Figure 1 shows a screen snapshot of the Kylix desktop. Across the top is the menu bar, tool bars and component palette. The form editor is a WYSIAWYG GUI builder; select components from the palette and drop them on the form. Click and drag in the form editor to move and resize components. At the left is the object inspector, where you examine and change the properties of the component or components you select on the form.

A form is an object, an instance of a form class, which derives from TForm. Components are objects, so each component you drop on a form needs a field (data member) in the form class. Kylix adds the declaration automatically when you drop a component on the form. You can delete the component from the form or from the source code, and Kylix automatically keeps the two synchronized.

Components have events for user interactions (such as OnClick for a button or OnShow for the form) and for behind-the-scenes actions (such as BeforeInsert for a database record or OnTimer for a periodic timer event). An event handler is just a method, but one that the object inspector knows about. You can define an event handler in the object inspector, which tells Kylix to add an appropriate method to the form class, or you can declare the class in the source code, and then choose the method name from a drop-down list in the object inspector. If you change a method name in the Object Inspector, it automatically updates the source code. (The other way around works a little differently, though. If you edit the method name in the source code, the Object Inspector knows about the change, but it doesn't know whether you intend to change the existing event handler or create a new one. You can select the new name for the existing event handler, or create a new handler with the original name.)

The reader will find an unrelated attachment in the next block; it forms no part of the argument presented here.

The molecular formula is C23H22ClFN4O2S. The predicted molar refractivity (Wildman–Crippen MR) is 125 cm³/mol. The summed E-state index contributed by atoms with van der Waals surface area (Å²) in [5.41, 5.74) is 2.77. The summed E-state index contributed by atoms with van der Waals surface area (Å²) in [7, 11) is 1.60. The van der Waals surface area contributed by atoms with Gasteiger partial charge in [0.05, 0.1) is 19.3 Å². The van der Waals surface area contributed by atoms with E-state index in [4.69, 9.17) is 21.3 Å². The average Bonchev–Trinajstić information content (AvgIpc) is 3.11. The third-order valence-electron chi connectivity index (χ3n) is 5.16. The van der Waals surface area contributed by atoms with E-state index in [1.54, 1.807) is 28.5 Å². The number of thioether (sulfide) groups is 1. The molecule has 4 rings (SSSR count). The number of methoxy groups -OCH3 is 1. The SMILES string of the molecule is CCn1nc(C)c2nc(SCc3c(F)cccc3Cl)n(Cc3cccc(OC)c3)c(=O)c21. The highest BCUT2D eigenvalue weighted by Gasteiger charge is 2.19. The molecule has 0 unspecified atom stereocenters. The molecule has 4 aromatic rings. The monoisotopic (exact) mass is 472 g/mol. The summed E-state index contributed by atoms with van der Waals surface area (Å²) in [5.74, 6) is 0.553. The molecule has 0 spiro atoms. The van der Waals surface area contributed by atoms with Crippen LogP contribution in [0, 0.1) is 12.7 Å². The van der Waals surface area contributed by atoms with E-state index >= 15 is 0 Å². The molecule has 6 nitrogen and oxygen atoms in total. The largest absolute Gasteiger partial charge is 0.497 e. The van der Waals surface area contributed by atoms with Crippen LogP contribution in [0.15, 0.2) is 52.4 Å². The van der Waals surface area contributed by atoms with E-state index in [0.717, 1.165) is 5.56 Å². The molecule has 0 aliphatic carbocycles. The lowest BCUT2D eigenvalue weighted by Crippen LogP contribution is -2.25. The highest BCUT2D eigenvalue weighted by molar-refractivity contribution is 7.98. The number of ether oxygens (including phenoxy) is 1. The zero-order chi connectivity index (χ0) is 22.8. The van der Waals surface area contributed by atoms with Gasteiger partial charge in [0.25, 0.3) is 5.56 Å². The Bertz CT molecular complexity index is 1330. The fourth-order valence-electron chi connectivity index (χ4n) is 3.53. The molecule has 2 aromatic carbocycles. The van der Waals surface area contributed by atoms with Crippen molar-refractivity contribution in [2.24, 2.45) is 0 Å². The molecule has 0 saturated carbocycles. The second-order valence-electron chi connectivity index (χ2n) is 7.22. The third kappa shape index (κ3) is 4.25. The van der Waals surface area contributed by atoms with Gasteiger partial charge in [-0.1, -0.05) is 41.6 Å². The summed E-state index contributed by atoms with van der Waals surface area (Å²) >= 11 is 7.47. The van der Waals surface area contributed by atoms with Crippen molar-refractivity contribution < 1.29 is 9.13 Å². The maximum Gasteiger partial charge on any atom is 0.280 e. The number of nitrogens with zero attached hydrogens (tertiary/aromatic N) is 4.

Applications Only

Kylix produces native ELF executable programs and shared objects. Currently, the compiler produces x86 code only. Borland has not announced any specific plans for other platforms, but you can be sure they will support IA64 (Itanium) in a future release. I doubt Kylix will ever support as many platforms as gcc, but we can hope for more platforms as the product matures.

Kylix does not produce relocatable object (.o) files. You cannot link Kylix compiled units with a program written in any other language, but you can go the other way around. That is, you can link .o files to a Kylix project. You cannot write kernel modules in Kylix.